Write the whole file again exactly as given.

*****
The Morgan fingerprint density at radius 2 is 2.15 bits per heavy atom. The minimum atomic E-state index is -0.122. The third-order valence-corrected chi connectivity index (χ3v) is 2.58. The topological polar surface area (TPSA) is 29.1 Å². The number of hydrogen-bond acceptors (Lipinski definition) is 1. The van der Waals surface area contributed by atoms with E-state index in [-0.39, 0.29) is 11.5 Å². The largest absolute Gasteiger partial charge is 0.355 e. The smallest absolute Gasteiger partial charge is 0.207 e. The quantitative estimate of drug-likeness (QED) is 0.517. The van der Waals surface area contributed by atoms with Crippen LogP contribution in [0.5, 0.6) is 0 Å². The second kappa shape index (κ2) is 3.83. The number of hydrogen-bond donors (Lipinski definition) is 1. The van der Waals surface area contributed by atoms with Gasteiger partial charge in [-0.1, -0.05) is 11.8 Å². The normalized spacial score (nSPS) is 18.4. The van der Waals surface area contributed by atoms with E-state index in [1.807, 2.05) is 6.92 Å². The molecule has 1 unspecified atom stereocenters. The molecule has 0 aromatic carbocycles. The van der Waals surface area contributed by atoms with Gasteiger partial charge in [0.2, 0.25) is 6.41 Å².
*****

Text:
The Morgan fingerprint density at radius 2 is 2.15 bits per heavy atom. The minimum atomic E-state index is -0.122. The third-order valence-corrected chi connectivity index (χ3v) is 2.58. The topological polar surface area (TPSA) is 29.1 Å². The number of hydrogen-bond acceptors (Lipinski definition) is 1. The van der Waals surface area contributed by atoms with E-state index in [-0.39, 0.29) is 11.5 Å². The largest absolute Gasteiger partial charge is 0.355 e. The smallest absolute Gasteiger partial charge is 0.207 e. The quantitative estimate of drug-likeness (QED) is 0.517. The van der Waals surface area contributed by atoms with Crippen LogP contribution in [0.5, 0.6) is 0 Å². The second kappa shape index (κ2) is 3.83. The number of hydrogen-bond donors (Lipinski definition) is 1. The van der Waals surface area contributed by atoms with Gasteiger partial charge in [-0.1, -0.05) is 11.8 Å². The normalized spacial score (nSPS) is 18.4. The van der Waals surface area contributed by atoms with E-state index in [1.807, 2.05) is 6.92 Å². The molecule has 1 unspecified atom stereocenters. The molecule has 0 aromatic carbocycles. The van der Waals surface area contributed by atoms with Gasteiger partial charge in [0.2, 0.25) is 6.41 Å².